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In a BO3 match, a less-talented player needs to be good for an hour (or) an hour and a half to cause an upset of a more-talented player. For instance, a less-talented player can win the first set with a break, and take the second set to a tie-break and win the match there. So, game over for the more-talented player in no time.

In a BO5 match, a less-talented player needs to be good for at least two hours (or) two hours and a half to cause an upset of a more-talented player. To put it in another way, a more-talented player has more time in a BO5 match to correct the mental lapses, make amends to his game, and to come back into the match, and thereby poses relatively more or increased challenge to a less-talented player to defeat him.

Also, as others have stated already, a BO5 match is played at majors; so, big players step it up and bring their A game to the show.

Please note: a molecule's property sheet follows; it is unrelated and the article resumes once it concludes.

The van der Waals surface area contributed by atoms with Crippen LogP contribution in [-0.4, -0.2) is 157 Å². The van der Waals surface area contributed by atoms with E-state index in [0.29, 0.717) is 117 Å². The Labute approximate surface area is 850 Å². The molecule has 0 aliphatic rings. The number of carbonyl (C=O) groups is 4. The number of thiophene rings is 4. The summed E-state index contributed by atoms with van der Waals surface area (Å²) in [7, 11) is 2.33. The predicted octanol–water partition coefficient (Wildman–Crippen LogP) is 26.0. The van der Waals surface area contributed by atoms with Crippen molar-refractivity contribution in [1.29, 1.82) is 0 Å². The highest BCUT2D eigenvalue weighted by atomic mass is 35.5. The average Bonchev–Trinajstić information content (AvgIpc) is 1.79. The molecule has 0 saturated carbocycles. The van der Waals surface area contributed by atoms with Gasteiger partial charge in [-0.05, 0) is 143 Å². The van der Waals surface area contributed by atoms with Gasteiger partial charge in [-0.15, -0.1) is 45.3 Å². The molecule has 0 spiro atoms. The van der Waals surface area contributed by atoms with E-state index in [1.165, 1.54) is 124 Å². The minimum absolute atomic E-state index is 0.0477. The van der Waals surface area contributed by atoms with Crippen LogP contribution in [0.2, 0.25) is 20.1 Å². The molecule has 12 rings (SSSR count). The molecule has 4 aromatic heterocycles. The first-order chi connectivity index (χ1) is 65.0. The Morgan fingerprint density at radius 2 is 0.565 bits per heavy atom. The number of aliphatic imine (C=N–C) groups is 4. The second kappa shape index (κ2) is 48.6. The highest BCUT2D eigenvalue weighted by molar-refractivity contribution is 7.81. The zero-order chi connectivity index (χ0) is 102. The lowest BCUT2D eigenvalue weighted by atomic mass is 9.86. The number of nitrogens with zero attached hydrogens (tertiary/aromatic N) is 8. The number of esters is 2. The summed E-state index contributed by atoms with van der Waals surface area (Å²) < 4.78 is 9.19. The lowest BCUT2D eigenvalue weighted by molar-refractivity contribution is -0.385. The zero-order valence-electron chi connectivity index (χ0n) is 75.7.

Yeah, Rafa's slam record is too good and unique, that's why he is GOAT, no? :rolleyes:
2013 2014 2015
2R 1R 4R
26 27 28
 

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Pressure of time I'd say. In BO3, winning 1 set means you are at best 1/2 way there, at worst 1/3 of the way (setwise). So it means Nadal must win the next two sets, or 1st and 3rd. It puts you on at worst even ground, at best a good advantage. This means Nadal has to up his level in quick time should he lose the first set.
In BO5, winning 1 set means you are at best 1/3 of the way there, at worst 1/5 of the way. Add in Nadal's experience, stamina, and the mental endurance a player needs through the ups and downs that come with a long BO5 format. So Nadal can have a real bad start, even lose the first two sets perhaps (in rare circumstances) and still climb back. Actually quite a few matches contested at RG, being 2 sets up doesn't always give such a big advantage, as Tomic, Mahut and Verdasco discovered for themselves.
 

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Because of several factors:

1) The top players usually step it up during GSs
2) The other guys don't have the belief that they can take 3 sets off as opposed to 2
3) There is less pressure to win a set for best players on BO5 - the better player is more likely to win. Thus they choke less.

Also for Nadal his game suits better for RG conditions.